For more than five years, I’ve been saying three Tehillim psalms every morning, praying for Gilad Shalit’s return. Today I didn’t have to say these psalms.
Shalit is back home, and like every Israeli I felt joy and happiness seeing him reunited with his family. Together with my children, we said the customary blessing upon hearing good news (הטוב והמיטיב). Only a heartless person would not have shed a tear yesterday, seeing Shalit and his father embrace awkwardly in front of an audience of millions.
I have my thoughts and opinions about the deal that secured Shalit’s release from captivity. Given the plethora of opinions from every Tom, Dick and Harry, the last thing I want right now is to repeat opinions I’ve written about before (here and here) or add to the cacophony of voices. So I will limit myself to one point only.
Whilst I don’t envy Bibi and the government for having had to make the tough choice of surrendering to Hamas’ demands, I don’t think it was really their choice to make. It was made for them already.
For good or for bad, Israeli society has an issue with how it views its soldiers. In a normal society, soldiers are there to protect civilians. In the last couple of decades, it seems Israelis have decided it’s the other way round for them. Civilian casualties are more acceptable than military casualties, and soldiers need to be protected lest they get hurt. Soldiers are commonly referred to as “sons” or “boys”, not surprising in a country of mandatory conscription. During the Second Lebanon War (2006) and Operation Cast Lead (2008), every injury and every casualty was immediately made public, fuelling a narrative that focused on the saftey of the “boys” rather than on whether they were performing their mission.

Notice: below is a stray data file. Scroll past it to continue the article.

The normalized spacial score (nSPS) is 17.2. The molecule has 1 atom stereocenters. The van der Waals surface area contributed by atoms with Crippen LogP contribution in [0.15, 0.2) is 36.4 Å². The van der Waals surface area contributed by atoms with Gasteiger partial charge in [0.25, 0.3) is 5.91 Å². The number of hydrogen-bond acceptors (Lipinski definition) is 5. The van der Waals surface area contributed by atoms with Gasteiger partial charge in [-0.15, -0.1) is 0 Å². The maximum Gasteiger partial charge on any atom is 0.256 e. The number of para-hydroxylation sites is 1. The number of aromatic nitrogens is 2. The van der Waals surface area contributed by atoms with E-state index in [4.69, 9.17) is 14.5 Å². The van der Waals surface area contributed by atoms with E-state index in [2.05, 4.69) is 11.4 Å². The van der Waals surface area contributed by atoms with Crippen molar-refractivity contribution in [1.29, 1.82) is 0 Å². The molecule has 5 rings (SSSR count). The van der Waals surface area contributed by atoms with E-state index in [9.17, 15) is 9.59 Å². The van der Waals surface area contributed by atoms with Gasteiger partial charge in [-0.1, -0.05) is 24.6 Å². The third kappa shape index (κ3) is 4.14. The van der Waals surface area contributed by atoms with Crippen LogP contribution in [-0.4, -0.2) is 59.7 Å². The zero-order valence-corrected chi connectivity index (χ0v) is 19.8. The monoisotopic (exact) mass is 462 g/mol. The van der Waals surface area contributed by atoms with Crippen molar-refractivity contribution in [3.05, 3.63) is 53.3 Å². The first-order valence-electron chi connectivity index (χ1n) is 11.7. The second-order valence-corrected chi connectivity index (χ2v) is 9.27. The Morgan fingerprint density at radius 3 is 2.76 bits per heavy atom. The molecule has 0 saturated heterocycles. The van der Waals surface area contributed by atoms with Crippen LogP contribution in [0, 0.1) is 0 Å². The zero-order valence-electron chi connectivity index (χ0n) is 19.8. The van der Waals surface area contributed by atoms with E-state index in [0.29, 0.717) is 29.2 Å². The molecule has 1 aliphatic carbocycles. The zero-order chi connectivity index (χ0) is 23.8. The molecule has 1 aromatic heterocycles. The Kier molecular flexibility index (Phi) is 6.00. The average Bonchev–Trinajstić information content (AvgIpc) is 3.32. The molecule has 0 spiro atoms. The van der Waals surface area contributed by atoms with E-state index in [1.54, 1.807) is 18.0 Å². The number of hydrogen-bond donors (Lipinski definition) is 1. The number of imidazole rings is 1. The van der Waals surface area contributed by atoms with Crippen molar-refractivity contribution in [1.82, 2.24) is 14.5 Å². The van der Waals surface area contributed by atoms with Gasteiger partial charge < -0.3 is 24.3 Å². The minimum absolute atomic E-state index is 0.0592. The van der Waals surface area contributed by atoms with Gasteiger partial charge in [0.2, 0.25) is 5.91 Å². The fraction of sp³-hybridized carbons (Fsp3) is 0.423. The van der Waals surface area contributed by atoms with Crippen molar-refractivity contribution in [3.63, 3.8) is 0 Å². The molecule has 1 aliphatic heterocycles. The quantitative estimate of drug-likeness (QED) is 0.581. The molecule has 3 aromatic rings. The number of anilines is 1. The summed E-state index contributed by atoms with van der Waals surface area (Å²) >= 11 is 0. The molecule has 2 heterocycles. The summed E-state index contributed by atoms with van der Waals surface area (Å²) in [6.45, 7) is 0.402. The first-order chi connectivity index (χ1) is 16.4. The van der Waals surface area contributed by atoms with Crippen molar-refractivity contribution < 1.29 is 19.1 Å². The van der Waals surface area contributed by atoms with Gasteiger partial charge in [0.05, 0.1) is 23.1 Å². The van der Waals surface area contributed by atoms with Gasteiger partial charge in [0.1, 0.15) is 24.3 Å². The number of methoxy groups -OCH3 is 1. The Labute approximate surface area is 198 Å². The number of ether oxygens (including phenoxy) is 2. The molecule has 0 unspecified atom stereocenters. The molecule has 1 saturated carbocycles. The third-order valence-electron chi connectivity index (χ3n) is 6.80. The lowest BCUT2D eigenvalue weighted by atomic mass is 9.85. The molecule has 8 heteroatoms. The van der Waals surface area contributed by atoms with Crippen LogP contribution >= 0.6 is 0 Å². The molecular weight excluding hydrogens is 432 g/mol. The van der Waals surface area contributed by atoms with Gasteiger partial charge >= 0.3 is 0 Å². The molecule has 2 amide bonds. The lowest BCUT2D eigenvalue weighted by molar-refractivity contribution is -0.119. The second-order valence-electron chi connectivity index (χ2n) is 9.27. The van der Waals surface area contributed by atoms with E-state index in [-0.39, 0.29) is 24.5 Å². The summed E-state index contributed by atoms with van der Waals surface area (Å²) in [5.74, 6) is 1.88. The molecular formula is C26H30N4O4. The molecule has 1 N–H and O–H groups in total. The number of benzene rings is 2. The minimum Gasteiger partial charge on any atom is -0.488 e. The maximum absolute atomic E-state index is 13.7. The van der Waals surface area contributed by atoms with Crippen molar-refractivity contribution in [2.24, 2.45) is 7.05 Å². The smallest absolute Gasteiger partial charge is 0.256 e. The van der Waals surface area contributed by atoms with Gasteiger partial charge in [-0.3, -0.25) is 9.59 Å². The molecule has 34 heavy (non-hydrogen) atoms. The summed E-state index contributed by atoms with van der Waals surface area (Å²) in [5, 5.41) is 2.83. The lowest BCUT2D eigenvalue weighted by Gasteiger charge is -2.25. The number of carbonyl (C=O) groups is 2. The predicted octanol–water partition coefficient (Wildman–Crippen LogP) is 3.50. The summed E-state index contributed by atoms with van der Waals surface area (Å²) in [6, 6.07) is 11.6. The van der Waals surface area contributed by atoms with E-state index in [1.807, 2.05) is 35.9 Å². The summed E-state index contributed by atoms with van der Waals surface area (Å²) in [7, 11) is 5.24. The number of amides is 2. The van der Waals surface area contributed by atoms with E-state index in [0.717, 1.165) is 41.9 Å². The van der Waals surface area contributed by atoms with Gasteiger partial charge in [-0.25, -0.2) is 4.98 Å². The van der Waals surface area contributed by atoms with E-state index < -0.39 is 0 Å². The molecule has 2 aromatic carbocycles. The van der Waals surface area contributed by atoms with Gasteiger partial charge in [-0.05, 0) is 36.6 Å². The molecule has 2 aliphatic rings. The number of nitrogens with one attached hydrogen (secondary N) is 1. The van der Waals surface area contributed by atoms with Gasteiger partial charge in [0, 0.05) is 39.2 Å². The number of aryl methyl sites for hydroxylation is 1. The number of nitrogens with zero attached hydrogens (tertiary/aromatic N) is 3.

The Shalit kidnapping brought this upside-down world view to new highs. For more than five years, a relentless public campaign, backed by an unquestioning media, branded Shalit as “our son”, who had to be brought back at any cost. But Shalit was not a prisoner of war; he was a hostage, kidnapped for one purpose only: the release of Palestinian terrorists. Our enemies have learnt, long ago, about our national psychosis: Israeli civilians are willing to risk their lives to protect Israeli soldiers. Every demonstration, every march, every t-shirt, every TV ad – added to the price the Hamas have exacted from Israel. The business of kidnapping soldiers has become a very profitable business, so it was no surprise to see the masses in Gaza chanting yesterday: “we want the next Shalit”. October 18, 2011 marked the start of the countdown to the next kidnapping.
The coverage yesterday of Shalit’s release shows how deeply ingrained this distorted view is in Israel. Instead of owning up to this being a necessary surrender to terrorism and toning down the festivities, the government and the IDF both cooperated fully in the media circus, minute-by-minute, frame-by-frame. Just like Bibi, they had no choice but to succumb to the general mood and welcome our “boy” back. During a full day of non-stop coverage, only a few minutes were spent on images from Gaza and Ramallah. Why spoil the opiate fed to the masses with reports about the other side of the deal?
It might be too late to change things, but perhaps the shocking price of the Shalit deal will help. It’s time for Israel to decide that its soldiers are there to protect civilians, and not vice versa.
(Lest I be misunderstood. I don’t blame Shalit’s family for doing what they did. In their position I would do the same, and more. I told a friend this week that if it were my son in captivity, I would agree for the archterrorists to come live in my basement if that’s what it took to release him. But a nation cannot allow the personal will of individuals to impose on the decisions made by its leaders.)